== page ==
Static objects

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This section covers the basics of inserting objects to levels, and using the move, scale and rotate tools to adjust them. This tutorial focuses on static objects - objects that are not affected by in-game physics, such as gravity. Static objects are used to build walls, floors, platforms and other objects that the player can walk on and touch, but which will never move.

  • Level path in Shadwen Public Editor: \data\mission\editor_tutorial\02_static_objects

Basic Tools

"To interact and modify these static objects, you'll first have to select the right layer, which is collision layer in our case, and then select the object by clicking on it.
If successful, the object will be highlighted with its name visible.
We'll start by looking at the most commonly used tools which are located on the Toolbar next to the "Tools:" text."

These tools to be exact

Move Tool (Hotkey 1)

Move the selected object(s). Press SPACE to switch between different movement axis. Hold SHIFT when trying to move the object to make a copy instead.

Move Tool
How the Move Tool looks like in the editor

"The second one in the row is called move tool which is used to simply move the objects around. When selected, it will display three colored arrows on a selected object which you can grab to slide the object along the chosen arrow.
All the arrows represent a different axis: red being X, green being Y and blue being Z.
You may also move the object on two of these at the same time by grabbing the square shape on the corner of two arrows. By grabbing the cube in the middle, you may also select all three at the same time but it's not recommended."

"While working with the three different axes, it's important to know what the axes are actually aligned with. There are three different options:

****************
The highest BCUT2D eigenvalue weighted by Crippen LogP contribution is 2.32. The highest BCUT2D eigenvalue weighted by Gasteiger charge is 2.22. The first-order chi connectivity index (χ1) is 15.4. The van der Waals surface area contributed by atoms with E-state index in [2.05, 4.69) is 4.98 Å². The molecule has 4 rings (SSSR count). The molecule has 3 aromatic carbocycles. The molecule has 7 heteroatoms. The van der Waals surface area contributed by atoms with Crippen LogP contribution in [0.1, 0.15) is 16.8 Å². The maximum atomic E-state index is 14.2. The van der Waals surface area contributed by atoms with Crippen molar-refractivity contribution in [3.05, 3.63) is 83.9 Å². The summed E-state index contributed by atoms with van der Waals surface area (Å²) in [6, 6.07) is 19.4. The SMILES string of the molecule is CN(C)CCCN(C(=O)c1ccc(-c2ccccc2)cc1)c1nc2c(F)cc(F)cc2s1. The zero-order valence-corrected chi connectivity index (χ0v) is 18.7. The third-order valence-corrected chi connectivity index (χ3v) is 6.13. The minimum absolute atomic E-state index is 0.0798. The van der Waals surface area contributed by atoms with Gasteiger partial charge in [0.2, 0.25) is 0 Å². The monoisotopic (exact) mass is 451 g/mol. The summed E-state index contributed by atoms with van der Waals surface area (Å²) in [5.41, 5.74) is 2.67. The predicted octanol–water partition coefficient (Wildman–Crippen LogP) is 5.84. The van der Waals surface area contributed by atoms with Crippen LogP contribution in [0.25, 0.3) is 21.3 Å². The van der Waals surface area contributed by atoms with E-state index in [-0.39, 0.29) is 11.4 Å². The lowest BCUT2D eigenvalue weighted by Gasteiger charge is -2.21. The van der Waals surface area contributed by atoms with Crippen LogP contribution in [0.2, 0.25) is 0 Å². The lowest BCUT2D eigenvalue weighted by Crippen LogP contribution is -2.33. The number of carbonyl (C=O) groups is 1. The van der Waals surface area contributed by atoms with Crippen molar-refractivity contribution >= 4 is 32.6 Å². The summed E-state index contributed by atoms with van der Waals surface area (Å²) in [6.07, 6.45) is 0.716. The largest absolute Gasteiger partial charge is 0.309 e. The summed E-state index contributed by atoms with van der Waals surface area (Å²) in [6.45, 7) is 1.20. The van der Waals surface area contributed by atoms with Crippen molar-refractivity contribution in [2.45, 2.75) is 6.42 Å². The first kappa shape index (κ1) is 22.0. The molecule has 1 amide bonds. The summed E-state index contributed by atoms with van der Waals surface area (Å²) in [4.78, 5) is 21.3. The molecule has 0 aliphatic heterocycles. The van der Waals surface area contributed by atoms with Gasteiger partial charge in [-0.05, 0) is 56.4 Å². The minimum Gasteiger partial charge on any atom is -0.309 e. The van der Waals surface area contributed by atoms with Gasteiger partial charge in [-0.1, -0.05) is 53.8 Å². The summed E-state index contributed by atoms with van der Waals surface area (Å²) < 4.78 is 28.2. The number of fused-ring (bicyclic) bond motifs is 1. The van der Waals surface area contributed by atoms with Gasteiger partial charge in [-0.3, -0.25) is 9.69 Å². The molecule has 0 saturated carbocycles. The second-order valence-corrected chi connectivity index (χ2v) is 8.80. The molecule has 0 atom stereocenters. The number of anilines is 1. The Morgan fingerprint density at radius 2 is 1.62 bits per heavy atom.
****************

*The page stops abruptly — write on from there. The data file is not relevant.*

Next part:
- Global = the axes are globally same for every single object in the scene.
- Local = the axes are aligned along the object's current orientation, making them all unique from each other.
- Screen space = the axes are aligned along your current view of the scene, making it rotate every time you rotate the camera.
Your current alignment is mentioned above the axes of a tool you've selected and you can easily change between them with space key. If you find axes pointing to undesired directions, try changing the alignment with space!"

TIP: Whenever you make mistakes and want to undo an action, you can revert it by pressing CTRL+Z."

Rotate Tool (Hotkey 2)

Rotate the selected object(s). Hold CTRL to snap in 15 degree intervals.

Rotate Tool
How the Rotate Tool looks like in the editor

"Next up is the third button from the left, rotate tool, which lets you rotate an object in place.
When selected, it will display three coloured circled which you can grab to rotate an object around that circle.
As with the move tool, all the differently coloured circles represent their respective axes.
You may also grab the object from anywhere in between the circles which allows you to rotate it freely on all three axes at the same time."

Scale Tool (Hotkey 3) & Scale Specific Side Tool (Hotkey 6)

Scale the selected object. You can scale a single or multiple axis. You can also scale the object from its Properties → ModelComponent → Scale by changing the values of x, y, and z.

Scale Tool

"The third and fourth most common tools are scale tool (fourth button from left) and scale specific side tool (seventh button from the left) which lets you scale an object to a different size and shape.
When scale tool is selected, it will display three coloured "hammers" which you can grab to resize the object symmetrically on that axis.